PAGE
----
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Saturday, February 22, 2020

PTAB sides with inmate technology company, invalidates competitor’s patents

By Jessica Karmasek | Sep 17, 2015


WASHINGTON (Legal Newsline) - The Patent Trial and Appeal Board last week granted a request by Global Tel*Link Corporation, a company that describes itself as the “one-stop source” for integrated technology for correctional facilities, invalidating its competitor’s patents.

The PTAB, which is charged with rendering decisions on appeals from adverse examiner decisions, post-issuance challenges to patents and interferences, issued its final written decisions Friday.

The board granted GTL’s request to invalidate two Securus Technologies Inc. patents, including the so-called “crown jewel” of its patent portfolio.

The centralized call processing patents were the core of Securus’ portfolio and were used, GTL claims, as centerpieces in Securus’ strategy to intimidate competitors into settling patent lawsuits and paying tens of millions in license fees.

GTL said the sweeping decisions, in which all claims of both patents were invalidated, signals an end to existing patent claims against it and will prevent any new suits related to these patents, opening the market to greater competition.

“This is a great victory for GTL and the industry,” GTL CEO Brian Oliver said in a statement Monday. “Securus used these patents and others for years to impose a virtual toll booth on our industry.

“In the end, however, the PTAB recognized that Securus’ patents didn’t cover any genuine invention.”

According to GTL, Securus has filed at least 12 lawsuits against 19 industry competitors over the course of the past 15 years. GTL contends the lawsuits stifled innovation and created confusion for customers and vendors alike.

In its rulings, the PTAB also detailed “incorrect” statements of fact Securus made to patent officials while seeking approval for one of the invalidated patents -- false statements that ultimately played a role in leading the U.S. Patent and Trademark Office to issue the patent.

The board’s decisions last week are just the first of the final written orders issued from 19 patent petitions GTL filed with the PTAB between March 2014 and May of this year.

In May alone, GTL filed seven inter partes reviews, two post-grant reviews and one covered business method review challenging nine additional Securus patents and 209 additional patent claims.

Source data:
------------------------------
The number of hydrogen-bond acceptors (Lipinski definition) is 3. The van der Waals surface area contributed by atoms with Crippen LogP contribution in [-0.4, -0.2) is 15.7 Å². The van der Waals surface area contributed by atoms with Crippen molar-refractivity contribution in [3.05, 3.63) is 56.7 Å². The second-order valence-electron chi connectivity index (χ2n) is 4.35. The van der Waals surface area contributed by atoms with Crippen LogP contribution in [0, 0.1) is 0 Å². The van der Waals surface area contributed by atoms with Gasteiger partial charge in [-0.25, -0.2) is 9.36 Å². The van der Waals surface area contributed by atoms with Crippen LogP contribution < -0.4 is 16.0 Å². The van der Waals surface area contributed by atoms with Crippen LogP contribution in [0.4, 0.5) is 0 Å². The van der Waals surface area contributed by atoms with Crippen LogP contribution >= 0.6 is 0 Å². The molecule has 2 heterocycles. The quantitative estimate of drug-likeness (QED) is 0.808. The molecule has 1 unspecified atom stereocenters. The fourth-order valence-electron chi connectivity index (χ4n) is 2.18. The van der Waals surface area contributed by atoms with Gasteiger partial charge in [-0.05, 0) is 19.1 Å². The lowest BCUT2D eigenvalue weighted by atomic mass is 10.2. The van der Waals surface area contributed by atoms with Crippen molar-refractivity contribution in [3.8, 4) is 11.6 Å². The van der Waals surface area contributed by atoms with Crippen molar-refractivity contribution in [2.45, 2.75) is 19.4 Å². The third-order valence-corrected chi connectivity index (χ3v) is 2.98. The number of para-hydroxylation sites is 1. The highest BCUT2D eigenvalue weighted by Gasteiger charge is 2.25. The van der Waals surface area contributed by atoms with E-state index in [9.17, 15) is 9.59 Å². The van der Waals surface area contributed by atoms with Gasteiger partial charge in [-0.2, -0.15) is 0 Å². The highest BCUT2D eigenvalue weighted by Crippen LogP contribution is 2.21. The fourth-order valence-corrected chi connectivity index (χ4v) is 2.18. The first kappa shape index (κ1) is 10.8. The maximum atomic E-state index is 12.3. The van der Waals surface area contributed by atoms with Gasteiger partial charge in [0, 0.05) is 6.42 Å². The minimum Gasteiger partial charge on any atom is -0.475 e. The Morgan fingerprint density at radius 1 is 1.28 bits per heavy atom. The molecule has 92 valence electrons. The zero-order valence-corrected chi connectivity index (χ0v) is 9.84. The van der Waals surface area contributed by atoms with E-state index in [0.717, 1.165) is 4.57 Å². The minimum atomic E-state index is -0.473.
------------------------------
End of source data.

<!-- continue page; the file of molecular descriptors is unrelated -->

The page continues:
GTL alleges that the Securus patents mimic available consumer products, like Apple’s FaceTime, and a “range of other technology” that was well known long before Securus’ patent applications were filed.

The company contends that Securus “inflated” its portfolio by filing duplicative patents with minor changes; obtained patents covering a wide range of technologies already in the public domain and patented by others; and secured patents without inventing any new technology.

“You cannot deceive your way to innovation,” Oliver said. “This decision unmasks Securus for what GTL has long said it is -- a patent predator, not an innovator.

“They filed patents on material that others had invented or was obvious to everyone working in the industry, called it ‘innovation’ and tried to cash in. It was a hoax.”

Last week’s PTAB rulings also signal the imminent demise of Securus’ pending claim in a Dallas federal court that GTL infringed the invalidated patents.

“Since GTL took up the fight against these tactics two years ago, Securus has not filed a single new patent case against another industry competitor,” Oliver noted.

“Securus will now have to compete based on technology alone.”

According to its website, GTL provides services for at least 50 percent of inmates nationwide, including service to 32 state departments of corrections, the District of Columbia, Puerto Rico and 32 of the largest city/county facilities. It is headquartered in Reston, Va., and has more than 10 regional offices across the country.

Securus could not be reached for comment.

From Legal Newsline: Reach Jessica Karmasek by email at

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